Hospice care continues to meet the needs of only a minority of patients who have specialist palliative care needs, either because prognosis is uncertain, patients themselves are not ready to accept ‘hospice’ or referrer/referee do not directly consider palliative care needs or prognosis. Indeed, many patients with non-cancer diagnoses will never see a palliative care specialist despite complex symptomatology and psychological morbidity. Recognising this gap, St Wilfrid’s Hospice developed a pilot clinic to bridge a gap in provision: accepting any patient with complex physical or psychological symptoms needing specialist clinical support/advice -associated with a chronic life-limiting illness of any diagnosis (or its treatment related symptom burden.) Prognosis could exceed 12 months (unlike hospice criteria) or be unestablished/uncertain. The clinic aims were to promote proactive management- including self-management of symptoms, provide information for both patient and carers, offer an advance care planning course and breathlessness/fatigue management course, and provide general emotional support. The multidisciplinary team included a palliative care consultant, 2 CNSs, occupational and physiotherapy, a complementary/art therapy and a volunteer.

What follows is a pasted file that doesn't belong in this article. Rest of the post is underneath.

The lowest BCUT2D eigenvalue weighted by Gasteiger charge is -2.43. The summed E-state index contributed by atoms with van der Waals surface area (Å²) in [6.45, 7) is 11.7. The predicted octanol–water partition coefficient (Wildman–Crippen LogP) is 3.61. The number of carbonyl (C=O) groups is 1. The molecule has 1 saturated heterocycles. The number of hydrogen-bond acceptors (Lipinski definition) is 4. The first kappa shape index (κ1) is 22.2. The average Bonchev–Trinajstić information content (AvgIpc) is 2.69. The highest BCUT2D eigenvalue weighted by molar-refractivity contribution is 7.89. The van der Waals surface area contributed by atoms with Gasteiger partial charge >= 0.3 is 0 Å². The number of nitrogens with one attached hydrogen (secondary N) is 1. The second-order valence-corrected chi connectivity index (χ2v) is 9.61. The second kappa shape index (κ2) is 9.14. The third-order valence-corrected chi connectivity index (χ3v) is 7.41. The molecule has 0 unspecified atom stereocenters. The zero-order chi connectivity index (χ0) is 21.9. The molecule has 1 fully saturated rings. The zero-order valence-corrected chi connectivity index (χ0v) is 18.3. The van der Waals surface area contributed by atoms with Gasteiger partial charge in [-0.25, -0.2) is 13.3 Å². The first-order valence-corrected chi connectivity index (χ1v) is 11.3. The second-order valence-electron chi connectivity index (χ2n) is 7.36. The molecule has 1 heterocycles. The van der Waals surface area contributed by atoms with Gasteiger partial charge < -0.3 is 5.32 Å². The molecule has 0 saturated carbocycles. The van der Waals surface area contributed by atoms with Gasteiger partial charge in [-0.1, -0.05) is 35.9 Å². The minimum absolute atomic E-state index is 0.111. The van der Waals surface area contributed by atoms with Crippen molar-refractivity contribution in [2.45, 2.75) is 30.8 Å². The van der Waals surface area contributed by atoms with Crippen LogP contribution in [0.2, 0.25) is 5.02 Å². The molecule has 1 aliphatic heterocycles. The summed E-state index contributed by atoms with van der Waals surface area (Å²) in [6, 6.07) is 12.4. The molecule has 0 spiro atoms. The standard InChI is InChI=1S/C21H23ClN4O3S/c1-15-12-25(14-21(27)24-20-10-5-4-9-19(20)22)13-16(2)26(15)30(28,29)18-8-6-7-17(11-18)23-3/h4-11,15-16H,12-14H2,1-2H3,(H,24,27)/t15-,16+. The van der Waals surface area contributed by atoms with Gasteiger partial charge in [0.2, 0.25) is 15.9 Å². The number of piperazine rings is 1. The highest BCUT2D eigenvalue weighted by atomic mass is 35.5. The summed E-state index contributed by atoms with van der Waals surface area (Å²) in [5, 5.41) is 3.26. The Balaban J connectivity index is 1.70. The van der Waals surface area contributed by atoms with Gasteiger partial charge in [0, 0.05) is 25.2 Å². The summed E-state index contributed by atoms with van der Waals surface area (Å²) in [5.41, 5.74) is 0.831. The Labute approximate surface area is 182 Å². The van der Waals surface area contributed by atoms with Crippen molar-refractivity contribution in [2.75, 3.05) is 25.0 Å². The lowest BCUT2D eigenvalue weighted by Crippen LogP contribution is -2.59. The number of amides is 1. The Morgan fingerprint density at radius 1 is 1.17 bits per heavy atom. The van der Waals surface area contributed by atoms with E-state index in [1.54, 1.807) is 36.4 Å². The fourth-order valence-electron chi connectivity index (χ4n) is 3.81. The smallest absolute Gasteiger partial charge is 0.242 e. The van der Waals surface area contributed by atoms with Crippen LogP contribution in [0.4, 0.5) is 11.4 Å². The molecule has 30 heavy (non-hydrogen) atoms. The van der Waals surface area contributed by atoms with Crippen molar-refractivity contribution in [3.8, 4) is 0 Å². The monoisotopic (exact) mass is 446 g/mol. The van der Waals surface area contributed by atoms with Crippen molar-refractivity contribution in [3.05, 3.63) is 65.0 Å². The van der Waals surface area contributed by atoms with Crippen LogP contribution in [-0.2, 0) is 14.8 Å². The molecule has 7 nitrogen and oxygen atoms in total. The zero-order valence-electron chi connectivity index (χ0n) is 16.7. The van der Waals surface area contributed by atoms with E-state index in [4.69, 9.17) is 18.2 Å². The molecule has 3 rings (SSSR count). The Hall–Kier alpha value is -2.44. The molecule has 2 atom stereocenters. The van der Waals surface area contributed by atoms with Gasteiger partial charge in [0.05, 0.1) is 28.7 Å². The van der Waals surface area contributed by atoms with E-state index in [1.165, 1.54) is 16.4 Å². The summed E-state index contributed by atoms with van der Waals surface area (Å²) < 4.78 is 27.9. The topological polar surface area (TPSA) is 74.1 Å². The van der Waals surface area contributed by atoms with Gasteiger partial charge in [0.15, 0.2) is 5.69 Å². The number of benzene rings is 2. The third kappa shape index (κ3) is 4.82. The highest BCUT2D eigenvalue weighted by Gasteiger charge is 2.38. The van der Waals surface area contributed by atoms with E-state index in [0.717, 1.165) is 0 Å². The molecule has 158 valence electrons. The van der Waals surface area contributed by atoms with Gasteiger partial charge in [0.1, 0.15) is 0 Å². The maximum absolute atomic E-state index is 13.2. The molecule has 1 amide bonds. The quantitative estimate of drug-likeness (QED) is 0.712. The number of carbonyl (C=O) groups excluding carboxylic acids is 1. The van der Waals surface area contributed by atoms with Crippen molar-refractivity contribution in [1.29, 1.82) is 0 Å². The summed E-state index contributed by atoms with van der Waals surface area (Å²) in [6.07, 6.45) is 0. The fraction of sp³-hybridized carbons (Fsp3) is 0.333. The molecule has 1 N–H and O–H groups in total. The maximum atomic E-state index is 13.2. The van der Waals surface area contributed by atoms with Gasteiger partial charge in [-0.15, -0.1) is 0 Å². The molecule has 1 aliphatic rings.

65 patients were referred (9 declined input, one died before seen, six were too unwell), 40% of these had non- cancer diagnoses. 60% of referrals came from secondary care (commonest specialities-respiratory, neurology and urology.) Of the 49 patients seen in OSCC, 21 were later transferred to the main hospice caseload as their illness progressed; 12 then died once under the care of the main hospice, all of whom had completed advance care planning before transfer. Patients able to self-report symptoms completed Edmonton Symptom Assessment Scores (ESAS) at initial and follow up consultation. Most striking was the significant degree of psychological distress reported by 85% of the patients and cited as the main reason for referral. This was reflected in higher ESAS scores in the psychological domain and an impact on wellbeing scores.
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